You can always file a claim: Even if you don’t have lost baggage insurance, your airline is responsible for compensating you if it loses your luggage. If this happens, you’ll first need to file a claim. Just be aware that you probably won’t receive as much of a payout as you think you deserve. Airlines will factor in the depreciation of your missing items and adjust their payout accordingly. Of course, lost baggage insurance should provide you with an extra financial payout if you invest in it.
If you pack lightly, you can avoid any worries over lost baggage insurance: You also won’t need to purchase additional lost baggage insurance if you pack only inexpensive items, such as clothing, in the suitcases you are checking. If you have costly tablets, cameras and electronics, take them as carry-on items. This way, you won’t have to worry about replacing them if they are lost or damaged.
Car rental insurance is almost always a bad move: When you pick up your rental car, the agent behind the counter will ask if you want to purchase insurance. Say “no.” Your existing auto insurance will almost certainly cover you when you’re motoring around in your rental. Most credit cards also insure you when you’re renting a car. Just make sure to pay for your entire rental with your card and to refuse any insurance offered by the rental car agency. Again, it’s smart to call both your credit-card provider and auto insurer to verify that you don’t need any supplemental insurance.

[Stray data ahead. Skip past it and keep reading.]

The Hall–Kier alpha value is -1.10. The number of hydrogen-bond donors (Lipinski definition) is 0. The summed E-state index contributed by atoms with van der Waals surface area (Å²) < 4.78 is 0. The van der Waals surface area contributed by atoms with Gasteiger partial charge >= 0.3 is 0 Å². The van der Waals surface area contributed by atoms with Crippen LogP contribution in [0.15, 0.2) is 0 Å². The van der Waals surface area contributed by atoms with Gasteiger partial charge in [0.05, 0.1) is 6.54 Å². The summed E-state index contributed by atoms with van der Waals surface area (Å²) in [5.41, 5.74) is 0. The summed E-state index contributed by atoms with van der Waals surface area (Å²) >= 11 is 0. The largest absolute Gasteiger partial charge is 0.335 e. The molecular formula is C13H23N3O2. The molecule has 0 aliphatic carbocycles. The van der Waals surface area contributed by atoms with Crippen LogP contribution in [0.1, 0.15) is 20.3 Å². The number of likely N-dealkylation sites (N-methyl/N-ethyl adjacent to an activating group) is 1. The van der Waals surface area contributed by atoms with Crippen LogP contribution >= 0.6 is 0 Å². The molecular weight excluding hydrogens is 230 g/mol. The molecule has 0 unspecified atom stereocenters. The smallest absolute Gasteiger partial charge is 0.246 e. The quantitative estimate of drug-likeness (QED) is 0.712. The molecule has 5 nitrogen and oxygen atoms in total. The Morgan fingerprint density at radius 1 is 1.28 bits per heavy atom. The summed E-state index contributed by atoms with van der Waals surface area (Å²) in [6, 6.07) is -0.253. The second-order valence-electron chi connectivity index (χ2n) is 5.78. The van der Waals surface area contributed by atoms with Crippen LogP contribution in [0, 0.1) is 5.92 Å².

Unless you’re traveling for business: There is a big exception: If you are renting a car for business use, your auto insurance policy won’t cover you. If you also don’t get any coverage from your credit-card provider, investing in rental insurance might be a smart move.